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I am studying asp.net and jQuery, and I found that there several approaches for creating forms in html.

Being a windows developer, I find that the most common methods are the following:

  1. HTML Forms
  2. ASP.NET WebForms
  4. jQuery
  5. AJAX

Now, I would like to understand a little bit more about the differences. I see that Html Forms is the most basic, which can be integrated by jQUERY, but also ASP.NET Webforms can be integrated by jQUERY.

a) Can I consider AJAX useless for a simple webform (post-get of json) if I use jQuery?

b) Can I consider MVC too much for a simple webform?

c) Which one would you choose, and why?

Thanks for your help, I have read so many websites that I'm super confused!


More details: I have a backend that provides jsons through REST calls, and I need to make some pages (frontend) that show the result of those calls (example: choose a date in the calendar, tell me if an appointment is available). The server logic is already there, I am trying to approach the best way for keeping it sharp, cool and clean (and good looking if possible!)

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3 Answers 3

When you get right down to it, there are two ways to create a form and both use client side code.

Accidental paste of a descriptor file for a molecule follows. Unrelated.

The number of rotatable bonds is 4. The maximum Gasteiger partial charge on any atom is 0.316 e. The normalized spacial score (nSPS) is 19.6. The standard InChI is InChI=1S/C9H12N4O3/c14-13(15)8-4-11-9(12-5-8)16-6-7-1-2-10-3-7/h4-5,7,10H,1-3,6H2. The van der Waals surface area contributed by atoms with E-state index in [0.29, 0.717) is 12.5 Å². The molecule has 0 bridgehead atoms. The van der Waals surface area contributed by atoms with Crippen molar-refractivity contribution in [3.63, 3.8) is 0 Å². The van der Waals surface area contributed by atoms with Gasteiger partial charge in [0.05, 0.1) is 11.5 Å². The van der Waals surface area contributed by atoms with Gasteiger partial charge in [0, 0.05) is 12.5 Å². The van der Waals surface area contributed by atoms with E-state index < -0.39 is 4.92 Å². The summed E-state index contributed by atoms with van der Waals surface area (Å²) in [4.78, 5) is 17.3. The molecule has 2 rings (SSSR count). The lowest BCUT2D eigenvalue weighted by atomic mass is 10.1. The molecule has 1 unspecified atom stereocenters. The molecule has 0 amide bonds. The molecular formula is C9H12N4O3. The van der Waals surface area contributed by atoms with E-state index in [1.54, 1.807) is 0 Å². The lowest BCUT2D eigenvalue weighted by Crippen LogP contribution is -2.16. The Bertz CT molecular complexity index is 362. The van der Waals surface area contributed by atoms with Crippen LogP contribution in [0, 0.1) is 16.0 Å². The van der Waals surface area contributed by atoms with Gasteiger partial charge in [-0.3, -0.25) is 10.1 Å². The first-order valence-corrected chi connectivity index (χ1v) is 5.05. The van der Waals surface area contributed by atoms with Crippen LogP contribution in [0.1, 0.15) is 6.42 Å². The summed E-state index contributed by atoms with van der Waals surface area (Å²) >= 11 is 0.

1. HTML
  2. JavaScript

In almost all cases, using straight HTML is the better bet. (see Progressive Enhancement and Unobtrusive JavaScript).

A form, however, is fairly useless without a form handler, which requires some server side code. You can also use server side code to generate the client side code that creates the form itself.

ASP.NET is a group of server side technologies, some of which are useful for handling forms. There are plenty of alternatives to ASP.NET and I've used a wide–ish selection of those rather then ASP.NET so take the following with a pinch of salt as I might be a little misinformed about the details.

WebForms are the original ASP.NET way to do things. They seek to abstract as much of the client side code away from the developer as possible so they can create websites without understanding web standards. This makes things quick and Windows-like so long as you don't stray outside the lines, at which point it becomes a straitjacket.

ASP.NET MVC is the new (not so new now) and shiny approach which follows the design pattern made popular in the open source world by Ruby on Rails (said pattern also available in Catalyst, Django, Cake, Play!, and Mojito (to name an MVC framework for five different languages)).

Can I consider AJAX useless for a simple webform (post-get of json) if I use jQuery?

Ajax is the term given to Sending an HTTP request, and processing the response, using JavaScript and without leaving the page. If you want to be passing JSON back and forth from the client then you almost have to use Ajax (any other approach raises the question of "Why JSON then?").